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The Adventures of Tintin: Secret of the Unicorn (丁丁歷險記)

Filmmakers mess with viewers' childhood memories at their peril, so Steven Spielberg is taking a risk tackling Tintin.

In the United States, the teenage adventurer is an acquired taste, known mainly to Europhiles and comic fans. But for millions around the world, the globe-trotting young journalist is a beloved childhood friend — the most famous comic book journalist since Peter Parker and Clark Kent. Unlike those characters, Tintin has no superhero alter ego, just an unquenchable curiosity and a white terrier named Snowy who more than matches his master in resourcefulness and pluck.

The archetypal American Spielberg may seem an odd choice to bring this European hero to the big screen, but Spielberg has been an admirer since a critic compared the Tintin stories to his “Raiders of the Lost Ark.” Belgian cartoonist Herge, who created Tintin in the 1920s, gave Spielberg his blessing before his death in 1983.

And it turns out Spielberg is perfect, his love of vintage Saturday afternoon serials exactly in sync with the spirit of the comic book yarns. “The Adventures of Tintin: Secret of the Unicorn” is a nostalgia-tinged romp, blending thrilling chases, quirky characters and sly humor — a sort of Young Indiana Jones: Brussels Edition. The original comics, particularly the notorious 1931 story “Tintin in the Congo,” have been accused of colonialism and ethnic stereotyping, but the film carefully avoids controversial terrain.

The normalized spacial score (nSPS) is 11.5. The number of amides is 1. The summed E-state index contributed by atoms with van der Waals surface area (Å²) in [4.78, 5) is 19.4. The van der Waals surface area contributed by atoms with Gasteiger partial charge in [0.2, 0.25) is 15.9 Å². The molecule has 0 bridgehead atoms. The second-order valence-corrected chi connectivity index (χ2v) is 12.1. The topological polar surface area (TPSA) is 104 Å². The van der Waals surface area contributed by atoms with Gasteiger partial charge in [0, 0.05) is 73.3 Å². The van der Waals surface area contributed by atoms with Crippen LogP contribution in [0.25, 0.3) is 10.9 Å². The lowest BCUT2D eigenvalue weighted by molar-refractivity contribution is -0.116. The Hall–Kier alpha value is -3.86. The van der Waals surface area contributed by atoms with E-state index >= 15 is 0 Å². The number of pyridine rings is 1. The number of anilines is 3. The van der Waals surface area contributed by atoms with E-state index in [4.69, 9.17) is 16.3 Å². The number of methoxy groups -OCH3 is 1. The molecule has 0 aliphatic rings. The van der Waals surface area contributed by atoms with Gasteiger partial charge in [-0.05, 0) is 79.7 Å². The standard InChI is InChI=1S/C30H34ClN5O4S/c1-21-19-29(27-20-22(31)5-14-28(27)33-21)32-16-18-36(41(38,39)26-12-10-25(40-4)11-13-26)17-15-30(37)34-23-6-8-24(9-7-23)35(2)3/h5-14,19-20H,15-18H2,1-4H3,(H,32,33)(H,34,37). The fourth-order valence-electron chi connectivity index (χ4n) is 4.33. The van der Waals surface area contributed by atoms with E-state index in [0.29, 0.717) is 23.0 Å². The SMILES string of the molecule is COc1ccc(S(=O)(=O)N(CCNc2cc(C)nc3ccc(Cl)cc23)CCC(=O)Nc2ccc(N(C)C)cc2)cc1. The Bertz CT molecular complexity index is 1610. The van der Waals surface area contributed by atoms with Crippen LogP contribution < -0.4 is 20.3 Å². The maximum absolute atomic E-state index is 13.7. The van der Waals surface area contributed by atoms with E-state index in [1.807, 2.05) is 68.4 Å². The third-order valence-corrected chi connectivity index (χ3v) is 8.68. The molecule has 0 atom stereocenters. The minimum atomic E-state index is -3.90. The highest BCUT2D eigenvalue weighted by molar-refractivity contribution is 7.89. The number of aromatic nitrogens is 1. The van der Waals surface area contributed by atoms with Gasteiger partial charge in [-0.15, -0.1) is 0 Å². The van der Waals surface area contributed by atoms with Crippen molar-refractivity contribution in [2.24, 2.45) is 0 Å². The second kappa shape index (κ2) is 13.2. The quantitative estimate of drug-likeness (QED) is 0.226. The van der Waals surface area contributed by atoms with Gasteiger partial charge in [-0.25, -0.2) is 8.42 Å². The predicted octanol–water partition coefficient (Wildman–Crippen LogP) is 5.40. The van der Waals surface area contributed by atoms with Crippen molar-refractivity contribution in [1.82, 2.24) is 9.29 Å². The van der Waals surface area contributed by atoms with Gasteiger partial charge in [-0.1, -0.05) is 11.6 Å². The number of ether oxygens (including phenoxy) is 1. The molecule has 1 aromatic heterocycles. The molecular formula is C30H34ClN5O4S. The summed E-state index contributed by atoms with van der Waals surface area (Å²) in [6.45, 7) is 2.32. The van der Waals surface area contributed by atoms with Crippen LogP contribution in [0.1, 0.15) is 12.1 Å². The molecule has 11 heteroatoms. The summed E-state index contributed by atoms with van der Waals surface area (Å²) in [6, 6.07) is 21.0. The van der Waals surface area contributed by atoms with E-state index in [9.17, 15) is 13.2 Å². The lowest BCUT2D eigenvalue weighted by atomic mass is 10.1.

The movie, adapted from three of Herge's original stories, follows Tintin (played by Jamie Bell, who starred in the movie “Billy Elliot”) as he joins forces with Captain Haddock (Andy Serkis), a whisky-soaked seaman who becomes his friend and ally, in a race against nefarious Ivan Sakharine (Daniel Craig) to pirate treasure and the secret of a lost galleon, the Unicorn.

It's a sign of how big Tintin is around the world that the film debuts internationally on Oct. 26, almost two months before its Dec. 21 U.S. opening — time, producers hope, to build a global buzz and intrigue American audiences.

The movie's most contentious feature, for some viewers, will be Spielberg's decision to use performance capture technology, in which live actors are recorded digitally, then layered with computer animation to create finished characters and sets.

The animation was handled by the WETA visual effects house of “The Lord of the Rings” director Peter Jackson, who produced “The Adventures of Tintin.”

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 The Adventures of Tintin: Secret of the Unicorn (丁丁歷險記) 
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